“Overall, we expect the general changes being introduced by the Finance Bill and the specific amendments targeted at the banking sector and the capital market to have a positive impact especially in the medium to long term. “The clarifications provide better certainty around taxation for companies operating in the sectors. It is also expected to bring about a significant increase in investments and stimulate activities in the capital market.
The Publicity Secretary of Independent Shareholders Association, Moses Igbrude said noted that taxes and other incentives are increasingly dictating the direction of cross border investment flow. He pointed out that tax incentives need to be used together with other measures in order to attract companies to list on the stock exchange.He pointed out that an efficient, well-regulated financial market; coupled with innovative financial instruments and conducive tax environment, play crucial role in influencing both local and international investors.
He added that achieving right tax incentive would significantly encourage investment within the Nigerian economy, and assist job creation, which will lead to higher economic growth and capital market development.He noted that the major obstacle to issues of equity and debt is double taxation, describing it as a disincentive for companies to make public issues.
“This reduce the attractiveness of such securities to investors while on the demand side, the capital gains tax and the double taxation of dividends constitute disincentives to investing in securities.”Reacting on the finance bill, he said: “Nigeria finance bill has the provisions to reduce or remove taxes from some class of investment instruments in the capital market with hope of stimulating and encouraging the growth of the market.
“The growth of the Capital Market depends not only on taxes but on other factors like infrastructures, cost of finance as well as security. So if government is really serious to grow the economy, they must have the will to implement this tax policy, along side other favorable policies to encourage the private sector and grow the market.”The Head of Research, FSL Securities Limited, Victor Chiazor, said the finance bill is expected to improve the revenue base of the government and support SMEs if properly implemented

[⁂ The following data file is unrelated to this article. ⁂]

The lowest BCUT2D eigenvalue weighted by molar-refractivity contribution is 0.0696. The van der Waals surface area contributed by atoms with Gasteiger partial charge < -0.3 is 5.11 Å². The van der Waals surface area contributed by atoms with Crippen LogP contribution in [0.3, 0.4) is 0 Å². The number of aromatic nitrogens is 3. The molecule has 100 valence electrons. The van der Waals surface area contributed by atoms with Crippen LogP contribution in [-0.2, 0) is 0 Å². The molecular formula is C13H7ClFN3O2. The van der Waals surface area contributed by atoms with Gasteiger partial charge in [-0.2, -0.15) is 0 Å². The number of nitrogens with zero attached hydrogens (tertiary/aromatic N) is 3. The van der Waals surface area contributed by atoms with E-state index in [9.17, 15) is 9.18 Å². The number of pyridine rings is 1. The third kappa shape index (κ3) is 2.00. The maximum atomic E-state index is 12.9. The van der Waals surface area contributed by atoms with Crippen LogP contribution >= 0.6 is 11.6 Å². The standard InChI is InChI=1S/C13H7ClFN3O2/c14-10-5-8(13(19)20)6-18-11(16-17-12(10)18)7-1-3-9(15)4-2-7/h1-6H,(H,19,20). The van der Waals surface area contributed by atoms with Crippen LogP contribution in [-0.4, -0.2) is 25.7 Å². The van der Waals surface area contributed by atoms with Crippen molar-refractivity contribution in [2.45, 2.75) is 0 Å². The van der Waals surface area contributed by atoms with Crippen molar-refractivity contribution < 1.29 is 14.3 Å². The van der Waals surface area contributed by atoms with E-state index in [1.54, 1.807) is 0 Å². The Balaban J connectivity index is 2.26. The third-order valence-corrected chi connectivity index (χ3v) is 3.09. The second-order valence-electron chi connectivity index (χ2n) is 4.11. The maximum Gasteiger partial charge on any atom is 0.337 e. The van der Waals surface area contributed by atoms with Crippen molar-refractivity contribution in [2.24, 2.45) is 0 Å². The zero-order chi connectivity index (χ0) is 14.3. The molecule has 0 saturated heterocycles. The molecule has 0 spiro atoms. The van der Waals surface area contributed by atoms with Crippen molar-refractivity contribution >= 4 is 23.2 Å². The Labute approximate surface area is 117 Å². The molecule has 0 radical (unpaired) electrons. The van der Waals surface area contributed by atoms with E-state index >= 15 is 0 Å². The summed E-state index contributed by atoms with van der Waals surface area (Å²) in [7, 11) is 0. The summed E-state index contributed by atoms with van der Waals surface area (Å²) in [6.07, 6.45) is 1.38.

According to him, the expected increase in government revenue, which should arise from the increase in VAT and improved tax collection is expected to increase government spending and spur economic activities. “On the back of this position, we expect the capital market to eventually benefit from the increased capital spending over the medium to long term as funds are expected to flow towards that direction.
“However, the proposed amendment which limits minimum tax computation to 0.5 per cent of turnover and companies with turnover of less than NGN25 million to be exempted from minimum tax payment an a tax rate of 20 per cent which will now apply to small businesses with a turnover of between N25 million and N100 million may not benefit the companies listed on the capital market as most of them currently report revenues far above the N100 million level. “Furthermore, he added that the increase in VAT is also expected to reduce consumer disposable income which may slightly affect the consumers ability to invest in the capital market further reducing activities in the market.